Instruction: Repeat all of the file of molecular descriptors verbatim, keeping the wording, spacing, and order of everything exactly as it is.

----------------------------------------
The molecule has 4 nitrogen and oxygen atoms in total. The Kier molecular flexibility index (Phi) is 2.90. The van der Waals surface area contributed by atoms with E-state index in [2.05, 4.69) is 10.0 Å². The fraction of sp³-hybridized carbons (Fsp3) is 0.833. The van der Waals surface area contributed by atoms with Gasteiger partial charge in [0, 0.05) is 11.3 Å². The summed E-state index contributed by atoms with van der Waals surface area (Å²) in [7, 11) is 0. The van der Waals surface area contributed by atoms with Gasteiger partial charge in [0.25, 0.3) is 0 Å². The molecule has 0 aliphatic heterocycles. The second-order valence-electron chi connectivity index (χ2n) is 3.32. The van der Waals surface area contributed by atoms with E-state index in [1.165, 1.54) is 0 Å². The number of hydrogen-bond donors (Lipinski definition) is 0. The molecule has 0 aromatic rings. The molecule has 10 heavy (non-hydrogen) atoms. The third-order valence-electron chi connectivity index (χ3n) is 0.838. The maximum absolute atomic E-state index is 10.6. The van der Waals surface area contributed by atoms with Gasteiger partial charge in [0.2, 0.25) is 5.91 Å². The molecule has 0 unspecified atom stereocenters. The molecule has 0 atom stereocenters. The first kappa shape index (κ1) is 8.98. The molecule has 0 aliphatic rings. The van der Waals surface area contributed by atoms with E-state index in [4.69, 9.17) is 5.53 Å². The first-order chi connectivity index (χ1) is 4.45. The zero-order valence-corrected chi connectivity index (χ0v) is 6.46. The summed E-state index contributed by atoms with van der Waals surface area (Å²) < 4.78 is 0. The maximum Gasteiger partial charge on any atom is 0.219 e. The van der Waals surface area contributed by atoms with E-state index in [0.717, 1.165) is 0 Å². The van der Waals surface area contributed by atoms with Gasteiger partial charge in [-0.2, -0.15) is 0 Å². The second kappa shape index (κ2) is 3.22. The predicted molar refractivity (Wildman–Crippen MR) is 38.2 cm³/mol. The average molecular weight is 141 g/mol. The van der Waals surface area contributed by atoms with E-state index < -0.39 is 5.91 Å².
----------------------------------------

The molecule has 4 nitrogen and oxygen atoms in total. The Kier molecular flexibility index (Phi) is 2.90. The van der Waals surface area contributed by atoms with E-state index in [2.05, 4.69) is 10.0 Å². The fraction of sp³-hybridized carbons (Fsp3) is 0.833. The van der Waals surface area contributed by atoms with Gasteiger partial charge in [0, 0.05) is 11.3 Å². The summed E-state index contributed by atoms with van der Waals surface area (Å²) in [7, 11) is 0. The van der Waals surface area contributed by atoms with Gasteiger partial charge in [0.25, 0.3) is 0 Å². The molecule has 0 aliphatic heterocycles. The second-order valence-electron chi connectivity index (χ2n) is 3.32. The van der Waals surface area contributed by atoms with E-state index in [1.165, 1.54) is 0 Å². The number of hydrogen-bond donors (Lipinski definition) is 0. The molecule has 0 aromatic rings. The molecule has 10 heavy (non-hydrogen) atoms. The third-order valence-electron chi connectivity index (χ3n) is 0.838. The maximum absolute atomic E-state index is 10.6. The van der Waals surface area contributed by atoms with Gasteiger partial charge in [0.2, 0.25) is 5.91 Å². The molecule has 0 unspecified atom stereocenters. The molecule has 0 atom stereocenters. The first kappa shape index (κ1) is 8.98. The molecule has 0 aliphatic rings. The van der Waals surface area contributed by atoms with E-state index in [4.69, 9.17) is 5.53 Å². The first-order chi connectivity index (χ1) is 4.45. The zero-order valence-corrected chi connectivity index (χ0v) is 6.46. The summed E-state index contributed by atoms with van der Waals surface area (Å²) < 4.78 is 0. The maximum Gasteiger partial charge on any atom is 0.219 e. The van der Waals surface area contributed by atoms with E-state index in [0.717, 1.165) is 0 Å². The van der Waals surface area contributed by atoms with Gasteiger partial charge in [-0.2, -0.15) is 0 Å². The second kappa shape index (κ2) is 3.22. The predicted molar refractivity (Wildman–Crippen MR) is 38.2 cm³/mol. The average molecular weight is 141 g/mol. The van der Waals surface area contributed by atoms with E-state index < -0.39 is 5.91 Å².